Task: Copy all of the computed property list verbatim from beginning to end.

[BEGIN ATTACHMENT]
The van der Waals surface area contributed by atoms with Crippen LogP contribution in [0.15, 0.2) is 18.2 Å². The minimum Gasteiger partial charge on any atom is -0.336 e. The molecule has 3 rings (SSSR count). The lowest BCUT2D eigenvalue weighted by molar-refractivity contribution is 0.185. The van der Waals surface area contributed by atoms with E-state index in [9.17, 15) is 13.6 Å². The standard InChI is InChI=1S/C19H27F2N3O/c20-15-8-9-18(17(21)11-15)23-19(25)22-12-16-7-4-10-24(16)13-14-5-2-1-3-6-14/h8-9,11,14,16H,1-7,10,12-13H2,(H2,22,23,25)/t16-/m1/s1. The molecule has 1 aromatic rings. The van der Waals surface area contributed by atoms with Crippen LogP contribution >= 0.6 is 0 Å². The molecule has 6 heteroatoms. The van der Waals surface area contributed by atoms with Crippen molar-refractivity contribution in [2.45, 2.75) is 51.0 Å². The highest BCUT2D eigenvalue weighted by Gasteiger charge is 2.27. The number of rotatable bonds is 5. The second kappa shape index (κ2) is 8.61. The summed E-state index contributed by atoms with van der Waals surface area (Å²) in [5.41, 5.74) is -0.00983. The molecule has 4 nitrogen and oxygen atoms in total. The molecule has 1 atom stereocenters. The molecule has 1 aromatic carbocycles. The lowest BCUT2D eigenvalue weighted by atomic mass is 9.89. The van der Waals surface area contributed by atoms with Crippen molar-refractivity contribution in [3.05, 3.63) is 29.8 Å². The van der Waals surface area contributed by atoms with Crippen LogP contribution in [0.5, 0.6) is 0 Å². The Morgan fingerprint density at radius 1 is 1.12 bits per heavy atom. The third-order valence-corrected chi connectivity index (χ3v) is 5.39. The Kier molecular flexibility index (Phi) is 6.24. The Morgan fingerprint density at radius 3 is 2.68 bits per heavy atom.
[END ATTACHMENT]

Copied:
The van der Waals surface area contributed by atoms with Crippen LogP contribution in [0.15, 0.2) is 18.2 Å². The minimum Gasteiger partial charge on any atom is -0.336 e. The molecule has 3 rings (SSSR count). The lowest BCUT2D eigenvalue weighted by molar-refractivity contribution is 0.185. The van der Waals surface area contributed by atoms with E-state index in [9.17, 15) is 13.6 Å². The standard InChI is InChI=1S/C19H27F2N3O/c20-15-8-9-18(17(21)11-15)23-19(25)22-12-16-7-4-10-24(16)13-14-5-2-1-3-6-14/h8-9,11,14,16H,1-7,10,12-13H2,(H2,22,23,25)/t16-/m1/s1. The molecule has 1 aromatic rings. The van der Waals surface area contributed by atoms with Crippen LogP contribution >= 0.6 is 0 Å². The molecule has 6 heteroatoms. The van der Waals surface area contributed by atoms with Crippen molar-refractivity contribution in [2.45, 2.75) is 51.0 Å². The highest BCUT2D eigenvalue weighted by Gasteiger charge is 2.27. The number of rotatable bonds is 5. The second kappa shape index (κ2) is 8.61. The summed E-state index contributed by atoms with van der Waals surface area (Å²) in [5.41, 5.74) is -0.00983. The molecule has 4 nitrogen and oxygen atoms in total. The molecule has 1 atom stereocenters. The molecule has 1 aromatic carbocycles. The lowest BCUT2D eigenvalue weighted by atomic mass is 9.89. The van der Waals surface area contributed by atoms with Crippen molar-refractivity contribution in [3.05, 3.63) is 29.8 Å². The van der Waals surface area contributed by atoms with Crippen LogP contribution in [0.5, 0.6) is 0 Å². The Morgan fingerprint density at radius 1 is 1.12 bits per heavy atom. The third-order valence-corrected chi connectivity index (χ3v) is 5.39. The Kier molecular flexibility index (Phi) is 6.24. The Morgan fingerprint density at radius 3 is 2.68 bits per heavy atom.